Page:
The Albany Common Council's Public Safety Committee will establish a Violence Prevention Task Force. The Violence Prevention Task Force will be responsible for convening stakeholders every fall to develop action items in preparation for the upcoming summer in anticipation of an uptick in violence. This task force will be composed of members of the Albany Common Council's Public Safety Committee, community members from wards disproportionately impacted by violence, at least one youth representative, representatives from the Albany Police Department, the Mayor's office, the Albany City School District, clergy and members from violence-prevention-related organizations.
Funding will be allocated annually to violence prevention programming and initiatives in Wards with the highest incidence and prevalence of violence. The funds will be allocated based on prioritization through a community participatory budgeting process with involvement from the Violence Prevention Task Force. A separate budget line within the City of Albany's annual budget will be created and titled "Violence Prevention Task Force Funding."
Community programming. While the Office of Housing and Urban Development requires that all community block grant funding be allocated to high needs communities, the Albany Community Development Agency will take special care to ensure that CDBG funds be prioritized for organizations that serve communities historically disadvantaged due to racism and discrimination, including African Americans, Latinos and Native Americans.
The Department of Administrative Services and the Office of the Mayor will be responsible for monitoring, advising and evaluating the City's Equity Agenda in the following manner:
The Human Rights Commission will be responsible for reviewing, enhancing and providing recommendations on the City of Albany's Equity Agenda. Recommendations will be submitted to the Office of the Mayor. The Equity Agenda should include policy recommendations for City-wide initiatives and policies to ensure equitable growth among key indicators of success: education, economic development, health, housing, jobs, criminal justice, the built environment, service equity, and arts and culture.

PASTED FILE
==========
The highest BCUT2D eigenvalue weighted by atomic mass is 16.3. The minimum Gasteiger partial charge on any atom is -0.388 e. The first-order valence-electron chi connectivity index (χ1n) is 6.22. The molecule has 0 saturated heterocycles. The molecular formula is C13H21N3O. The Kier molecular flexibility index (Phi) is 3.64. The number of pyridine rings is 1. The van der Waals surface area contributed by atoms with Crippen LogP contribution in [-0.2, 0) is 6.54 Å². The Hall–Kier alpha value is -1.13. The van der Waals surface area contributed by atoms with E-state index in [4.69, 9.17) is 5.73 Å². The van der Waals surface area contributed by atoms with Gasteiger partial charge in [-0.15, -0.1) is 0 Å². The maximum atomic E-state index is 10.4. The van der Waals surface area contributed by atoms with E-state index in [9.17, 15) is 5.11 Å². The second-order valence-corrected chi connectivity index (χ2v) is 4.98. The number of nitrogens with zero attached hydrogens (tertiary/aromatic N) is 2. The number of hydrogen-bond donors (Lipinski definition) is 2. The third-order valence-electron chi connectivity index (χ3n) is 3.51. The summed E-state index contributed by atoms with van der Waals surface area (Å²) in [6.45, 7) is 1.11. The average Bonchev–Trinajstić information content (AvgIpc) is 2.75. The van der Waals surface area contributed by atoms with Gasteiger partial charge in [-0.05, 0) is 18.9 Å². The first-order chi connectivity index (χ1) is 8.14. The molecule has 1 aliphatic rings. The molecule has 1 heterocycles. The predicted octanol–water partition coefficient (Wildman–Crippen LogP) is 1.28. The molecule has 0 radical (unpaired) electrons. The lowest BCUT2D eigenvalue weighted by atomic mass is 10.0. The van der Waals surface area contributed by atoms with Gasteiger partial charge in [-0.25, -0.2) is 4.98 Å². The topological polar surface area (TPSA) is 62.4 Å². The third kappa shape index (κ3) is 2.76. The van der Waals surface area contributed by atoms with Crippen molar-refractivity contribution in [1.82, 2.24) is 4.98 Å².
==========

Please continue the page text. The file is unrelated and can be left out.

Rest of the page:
The Office of the Mayor and the Department of Administrative Services will develop and implement a communications strategy to promote summer jobs, job fairs, workforce development training centers and information about civil service testing to residents. The communications strategy will be submitted to the Human Rights Commission for enhancements and recommendations. The communications strategy will be implemented City-wide with an emphasis on communities with the following characteristics: minority majority wards, low income and disproportionate crime rates and vacant buildings.
The Human Rights Commission will implement an annual dialogue on race, equity and inclusion for the City of Albany community. The forum will be funded as part of the Mayor's Rotunda Evening Series. Funds for this initiative will be made available through an administrative contractual expenditure line in the City's annual budget.
The City of Albany Commission on Human Rights, in partnership with the City of Albany's Department of Administrative Services, will track outcomes over time and publish a report on an annual basis on the City's progress towards achieving equity. The City will measure the collective actions and policies in the following equity areas: built environment enhancements; violence prevention; workforce training employment; and education. A report will be delivered to the Council on an annual basis, no later than September 21.
The Department of Administrative Services will ensure that all City employees receive annual training on racial equity, diversity and inclusion.